Glynn was made a ward of the state at the age of about two or three. He and his brother were sent to numerous government-run children’s homes around Sydney for years and in each place the boys were in, both were sexually abused.
Glynn’s first memories of abuse are from the early 1970s when he was seven. The following years, through childhood and up until he was 18, remain marked for him with the near constant experience of being sexually abused. As well as workers, older boys and visitors to the homes, a foster mother and father also abused him.
Because he needed frequent hospital treatment, Glynn was also sexually abused by numerous different men who escorted him via taxi transport to hospital. He was subjected to further abuse by a medical doctor, a hospital security guard and Rotary and Lions Club members who, under the pretext of taking him on outings, took him instead to their houses and abused him there.
On occasions, the perpetrators of abuse would offer him lollies and ice cream and Glynn ‘went along with it’.
Many were threatening, and in one of the boys’ homes the person in charge ‘had a bamboo stick and they’d cane you on your penis’. One of the Rotary or Lions Club members had a handgun that he’d take out of his drawer to show Glynn. ‘He’d say, “If you say anything, this is yours”, but I mean not mine as a gun.’
The ‘saddest thing’, Glynn said, was that when he ‘learnt to say no’ to anal rape, workers started abusing other boys.
‘Most of the kids that grew up in youth and community service, there’s a very high percentage that are in jail or dead from suicide, so some of my mates sadly are dead’, Glynn said, and he wanted ‘to give those people justice’.
He described living on the streets at 15 and going to the Sydney office of youth services with other homeless kids to ‘beg for a handout, beg to take us back as wards’.
Although they would remain wards of the state until they turned 18, they weren’t given any practical assistance or support. Glynn’s brother’s welfare file notes a request by him and several others for help and the subsequent refusal by government workers.
‘They helped us onto the street’, Glynn said. ‘They knew what was happening to us on the street and they left us on the street, and they left us to suffer what we suffered and we didn’t go rob people, we didn’t break the laws, we didn’t commit offences, but we did that to survive cause we learnt that from the boys’ home. And they got away with it.’
In the 1980s, Glynn took civil action against the state government. The defence argued in court that because his file had been ‘burnt in a massive fire’ he couldn’t be awarded damages for his allegation of ‘neglect’.
Glynn thought it was a clear case of the government lying, and although both his and his brother’s files subsequently turned up, it was too late for his claim. Among other notes in the files, Glynn read that the hospital security guard who’d first abused him while he was an inpatient and who’d subsequently ‘followed’ him and his brother ‘for many years’ through various boys’ homes, had been suspected of being a paedophile.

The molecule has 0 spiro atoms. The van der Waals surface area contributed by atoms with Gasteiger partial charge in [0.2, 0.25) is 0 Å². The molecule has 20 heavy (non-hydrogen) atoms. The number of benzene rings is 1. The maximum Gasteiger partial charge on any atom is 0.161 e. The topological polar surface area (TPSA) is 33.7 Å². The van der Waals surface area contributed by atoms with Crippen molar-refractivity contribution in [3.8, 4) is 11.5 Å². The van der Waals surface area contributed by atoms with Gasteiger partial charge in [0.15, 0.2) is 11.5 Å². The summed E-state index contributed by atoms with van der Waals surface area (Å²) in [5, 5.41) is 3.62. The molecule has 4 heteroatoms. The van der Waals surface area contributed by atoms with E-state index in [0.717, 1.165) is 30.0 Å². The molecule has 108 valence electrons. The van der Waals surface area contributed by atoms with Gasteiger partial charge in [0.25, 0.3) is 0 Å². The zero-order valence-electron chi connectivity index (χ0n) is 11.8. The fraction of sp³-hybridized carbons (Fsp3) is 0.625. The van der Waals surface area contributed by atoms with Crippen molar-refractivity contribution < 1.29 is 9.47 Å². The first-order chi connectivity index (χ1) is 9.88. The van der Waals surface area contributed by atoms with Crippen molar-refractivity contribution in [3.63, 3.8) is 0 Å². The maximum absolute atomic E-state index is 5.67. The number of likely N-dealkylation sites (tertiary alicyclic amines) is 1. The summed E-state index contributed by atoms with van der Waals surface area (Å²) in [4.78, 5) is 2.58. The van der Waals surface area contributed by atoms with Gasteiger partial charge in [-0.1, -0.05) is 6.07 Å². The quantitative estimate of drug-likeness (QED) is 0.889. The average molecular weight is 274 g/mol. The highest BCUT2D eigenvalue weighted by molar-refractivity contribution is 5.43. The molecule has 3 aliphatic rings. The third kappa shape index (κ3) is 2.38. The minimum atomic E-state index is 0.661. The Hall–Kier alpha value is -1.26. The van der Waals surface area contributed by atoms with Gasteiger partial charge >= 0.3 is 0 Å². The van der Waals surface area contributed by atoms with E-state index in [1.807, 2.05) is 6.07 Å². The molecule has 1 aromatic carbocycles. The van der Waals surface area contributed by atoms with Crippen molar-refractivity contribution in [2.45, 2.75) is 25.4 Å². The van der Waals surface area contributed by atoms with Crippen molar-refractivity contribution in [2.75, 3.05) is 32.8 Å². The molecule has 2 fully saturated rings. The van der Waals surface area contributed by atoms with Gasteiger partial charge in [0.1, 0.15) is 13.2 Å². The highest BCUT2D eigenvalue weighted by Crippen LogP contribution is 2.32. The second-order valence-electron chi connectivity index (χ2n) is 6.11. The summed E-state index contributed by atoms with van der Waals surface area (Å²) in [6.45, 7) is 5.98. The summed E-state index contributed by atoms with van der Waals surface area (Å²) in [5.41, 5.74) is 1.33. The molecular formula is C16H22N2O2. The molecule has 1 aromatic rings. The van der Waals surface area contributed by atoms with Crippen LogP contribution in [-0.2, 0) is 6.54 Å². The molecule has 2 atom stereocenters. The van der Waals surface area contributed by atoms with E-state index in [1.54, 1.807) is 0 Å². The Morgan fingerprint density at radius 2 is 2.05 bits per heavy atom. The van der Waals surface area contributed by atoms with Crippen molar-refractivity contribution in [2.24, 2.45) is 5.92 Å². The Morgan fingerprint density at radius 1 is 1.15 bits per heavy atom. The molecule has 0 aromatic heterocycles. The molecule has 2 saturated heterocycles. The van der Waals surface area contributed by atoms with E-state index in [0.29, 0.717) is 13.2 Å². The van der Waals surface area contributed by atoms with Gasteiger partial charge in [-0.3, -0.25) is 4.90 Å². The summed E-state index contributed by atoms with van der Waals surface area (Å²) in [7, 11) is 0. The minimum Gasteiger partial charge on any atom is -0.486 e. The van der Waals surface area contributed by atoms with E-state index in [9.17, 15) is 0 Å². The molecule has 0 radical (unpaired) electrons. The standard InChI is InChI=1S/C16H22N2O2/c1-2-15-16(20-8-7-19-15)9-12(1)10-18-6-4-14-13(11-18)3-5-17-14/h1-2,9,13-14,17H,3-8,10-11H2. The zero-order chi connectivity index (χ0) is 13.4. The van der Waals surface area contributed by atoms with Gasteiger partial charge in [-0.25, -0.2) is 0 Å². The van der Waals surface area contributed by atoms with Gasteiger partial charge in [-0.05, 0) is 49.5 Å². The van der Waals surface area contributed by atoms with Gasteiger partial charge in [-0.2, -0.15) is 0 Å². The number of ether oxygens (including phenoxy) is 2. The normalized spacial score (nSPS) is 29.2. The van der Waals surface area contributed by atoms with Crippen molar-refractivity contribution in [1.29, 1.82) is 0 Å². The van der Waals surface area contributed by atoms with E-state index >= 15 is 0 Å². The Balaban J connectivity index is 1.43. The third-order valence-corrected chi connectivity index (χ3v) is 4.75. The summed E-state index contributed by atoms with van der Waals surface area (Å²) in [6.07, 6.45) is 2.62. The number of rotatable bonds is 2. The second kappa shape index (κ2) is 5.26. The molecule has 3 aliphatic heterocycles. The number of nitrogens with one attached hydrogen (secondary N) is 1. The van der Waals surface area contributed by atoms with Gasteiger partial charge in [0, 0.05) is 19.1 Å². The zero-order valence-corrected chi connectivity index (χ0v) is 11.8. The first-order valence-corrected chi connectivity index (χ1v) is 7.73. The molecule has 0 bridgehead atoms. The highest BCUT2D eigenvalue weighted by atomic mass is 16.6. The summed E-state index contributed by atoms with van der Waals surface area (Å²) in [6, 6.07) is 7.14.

‘They had concerns that he might have been a paedophile but still allowed him until 1978 to visit us and that’s on my brother’s file. That’s the file from the whole boys’ home … the state New South Wales youth and community file. Absolutely, it’s clear. They did a search on him and couldn’t find it, but there were suspicions of him being a paedophile and they allowed him to keep visiting us for all that time.’
Glynn said he wasn’t ‘blaming today’s government without any doubt, but it needs to be told what happened and places need to put into effect that it doesn’t happen again’.
He’d recently been in contact with NSW Police with a view to reporting those perpetrators whose names he could remember.
As an adult Glynn had had a long marriage and many children. He’d previously been on a disability support pension after being diagnosed with schizophrenia, but was now working within a state government department.
He’d come to the Royal Commission after he’d had ‘enough of hearing “Catholic”’, and wondered why no one was talking about children abused in state government care.
‘My main goal to come here today, as I said, is to have anyone that’s living to be brought to justice, but mainly for the Department of Youth and Community Service to know their mistakes and for those mistakes in the 21st century not to be repeated over and over again …
‘It’s about justice, not just for me, but for all those other kids, and things to be put into place in the future and the government to take notice to put those into place … because if institutions are going to keep going forward, hostels, child cares and if you don’t put these things into place, it’s going to just repeat. It’s going to carry on, and we need to make a change and once that change puts in place, then we can minimise the risk. That’s why I’m really happy to be here … That’s why I came, people like you to want to hear our stories, to put a stamp to it.’